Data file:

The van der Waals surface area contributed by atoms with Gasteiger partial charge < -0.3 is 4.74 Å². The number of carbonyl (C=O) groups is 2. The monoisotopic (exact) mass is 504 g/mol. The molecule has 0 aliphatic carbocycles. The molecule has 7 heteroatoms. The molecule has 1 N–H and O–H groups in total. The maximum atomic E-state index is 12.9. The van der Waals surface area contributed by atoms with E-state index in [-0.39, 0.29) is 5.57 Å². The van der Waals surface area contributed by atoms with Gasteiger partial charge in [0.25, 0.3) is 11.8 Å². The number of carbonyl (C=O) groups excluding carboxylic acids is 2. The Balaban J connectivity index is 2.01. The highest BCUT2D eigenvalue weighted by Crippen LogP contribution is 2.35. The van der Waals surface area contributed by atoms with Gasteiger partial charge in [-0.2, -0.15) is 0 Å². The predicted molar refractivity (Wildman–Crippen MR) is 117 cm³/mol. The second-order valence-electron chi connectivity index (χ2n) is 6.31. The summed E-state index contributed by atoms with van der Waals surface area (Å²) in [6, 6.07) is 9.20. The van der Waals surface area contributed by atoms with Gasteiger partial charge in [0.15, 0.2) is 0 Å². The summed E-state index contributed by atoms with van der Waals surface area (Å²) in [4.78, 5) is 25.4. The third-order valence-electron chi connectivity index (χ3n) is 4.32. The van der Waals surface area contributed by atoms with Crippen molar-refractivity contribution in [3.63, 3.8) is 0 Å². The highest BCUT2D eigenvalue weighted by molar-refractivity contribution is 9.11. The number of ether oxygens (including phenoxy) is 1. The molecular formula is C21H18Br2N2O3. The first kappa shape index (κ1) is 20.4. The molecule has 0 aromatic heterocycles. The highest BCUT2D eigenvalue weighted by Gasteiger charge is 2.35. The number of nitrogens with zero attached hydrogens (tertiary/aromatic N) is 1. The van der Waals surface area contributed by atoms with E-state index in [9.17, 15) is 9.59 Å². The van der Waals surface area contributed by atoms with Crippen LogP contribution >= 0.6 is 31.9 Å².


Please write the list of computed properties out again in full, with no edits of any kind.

The van der Waals surface area contributed by atoms with Gasteiger partial charge < -0.3 is 4.74 Å². The number of carbonyl (C=O) groups is 2. The monoisotopic (exact) mass is 504 g/mol. The molecule has 0 aliphatic carbocycles. The molecule has 7 heteroatoms. The molecule has 1 N–H and O–H groups in total. The maximum atomic E-state index is 12.9. The van der Waals surface area contributed by atoms with E-state index in [-0.39, 0.29) is 5.57 Å². The van der Waals surface area contributed by atoms with Gasteiger partial charge in [0.25, 0.3) is 11.8 Å². The number of carbonyl (C=O) groups excluding carboxylic acids is 2. The Balaban J connectivity index is 2.01. The highest BCUT2D eigenvalue weighted by Crippen LogP contribution is 2.35. The van der Waals surface area contributed by atoms with Gasteiger partial charge in [-0.2, -0.15) is 0 Å². The predicted molar refractivity (Wildman–Crippen MR) is 117 cm³/mol. The second-order valence-electron chi connectivity index (χ2n) is 6.31. The summed E-state index contributed by atoms with van der Waals surface area (Å²) in [6, 6.07) is 9.20. The van der Waals surface area contributed by atoms with Gasteiger partial charge in [0.15, 0.2) is 0 Å². The summed E-state index contributed by atoms with van der Waals surface area (Å²) in [4.78, 5) is 25.4. The third-order valence-electron chi connectivity index (χ3n) is 4.32. The van der Waals surface area contributed by atoms with Crippen molar-refractivity contribution in [3.63, 3.8) is 0 Å². The highest BCUT2D eigenvalue weighted by molar-refractivity contribution is 9.11. The number of ether oxygens (including phenoxy) is 1. The molecular formula is C21H18Br2N2O3. The first kappa shape index (κ1) is 20.4. The molecule has 0 aromatic heterocycles. The highest BCUT2D eigenvalue weighted by Gasteiger charge is 2.35. The number of nitrogens with zero attached hydrogens (tertiary/aromatic N) is 1. The van der Waals surface area contributed by atoms with E-state index in [9.17, 15) is 9.59 Å². The van der Waals surface area contributed by atoms with Crippen LogP contribution >= 0.6 is 31.9 Å².